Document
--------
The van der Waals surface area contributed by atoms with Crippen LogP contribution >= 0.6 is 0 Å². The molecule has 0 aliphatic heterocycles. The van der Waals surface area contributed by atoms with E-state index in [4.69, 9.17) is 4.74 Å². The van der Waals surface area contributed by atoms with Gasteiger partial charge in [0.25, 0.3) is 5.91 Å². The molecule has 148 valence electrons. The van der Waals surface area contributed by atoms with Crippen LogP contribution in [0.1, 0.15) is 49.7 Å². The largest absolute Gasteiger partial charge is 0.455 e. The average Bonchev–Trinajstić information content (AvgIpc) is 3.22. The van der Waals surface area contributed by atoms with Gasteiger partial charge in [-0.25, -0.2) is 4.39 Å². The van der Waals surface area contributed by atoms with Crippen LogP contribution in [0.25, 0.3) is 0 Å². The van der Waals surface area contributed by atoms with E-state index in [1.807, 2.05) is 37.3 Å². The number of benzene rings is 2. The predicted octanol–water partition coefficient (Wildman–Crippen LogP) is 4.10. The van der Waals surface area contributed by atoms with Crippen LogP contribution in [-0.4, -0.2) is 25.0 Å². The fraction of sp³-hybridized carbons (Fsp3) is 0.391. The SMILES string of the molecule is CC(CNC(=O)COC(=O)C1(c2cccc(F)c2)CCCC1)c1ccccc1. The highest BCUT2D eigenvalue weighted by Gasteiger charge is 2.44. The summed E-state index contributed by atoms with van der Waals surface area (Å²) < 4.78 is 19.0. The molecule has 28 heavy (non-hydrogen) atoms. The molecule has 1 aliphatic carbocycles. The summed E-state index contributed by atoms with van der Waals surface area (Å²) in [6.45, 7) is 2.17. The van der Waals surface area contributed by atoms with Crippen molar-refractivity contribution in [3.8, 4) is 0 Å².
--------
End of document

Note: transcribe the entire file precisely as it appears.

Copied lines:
The van der Waals surface area contributed by atoms with Crippen LogP contribution >= 0.6 is 0 Å². The molecule has 0 aliphatic heterocycles. The van der Waals surface area contributed by atoms with E-state index in [4.69, 9.17) is 4.74 Å². The van der Waals surface area contributed by atoms with Gasteiger partial charge in [0.25, 0.3) is 5.91 Å². The molecule has 148 valence electrons. The van der Waals surface area contributed by atoms with Crippen LogP contribution in [0.1, 0.15) is 49.7 Å². The largest absolute Gasteiger partial charge is 0.455 e. The average Bonchev–Trinajstić information content (AvgIpc) is 3.22. The van der Waals surface area contributed by atoms with Gasteiger partial charge in [-0.25, -0.2) is 4.39 Å². The van der Waals surface area contributed by atoms with Crippen LogP contribution in [0.25, 0.3) is 0 Å². The van der Waals surface area contributed by atoms with E-state index in [1.807, 2.05) is 37.3 Å². The number of benzene rings is 2. The predicted octanol–water partition coefficient (Wildman–Crippen LogP) is 4.10. The van der Waals surface area contributed by atoms with Crippen LogP contribution in [-0.4, -0.2) is 25.0 Å². The fraction of sp³-hybridized carbons (Fsp3) is 0.391. The SMILES string of the molecule is CC(CNC(=O)COC(=O)C1(c2cccc(F)c2)CCCC1)c1ccccc1. The highest BCUT2D eigenvalue weighted by Gasteiger charge is 2.44. The summed E-state index contributed by atoms with van der Waals surface area (Å²) < 4.78 is 19.0. The molecule has 28 heavy (non-hydrogen) atoms. The molecule has 1 aliphatic carbocycles. The summed E-state index contributed by atoms with van der Waals surface area (Å²) in [6.45, 7) is 2.17. The van der Waals surface area contributed by atoms with Crippen molar-refractivity contribution in [3.8, 4) is 0 Å².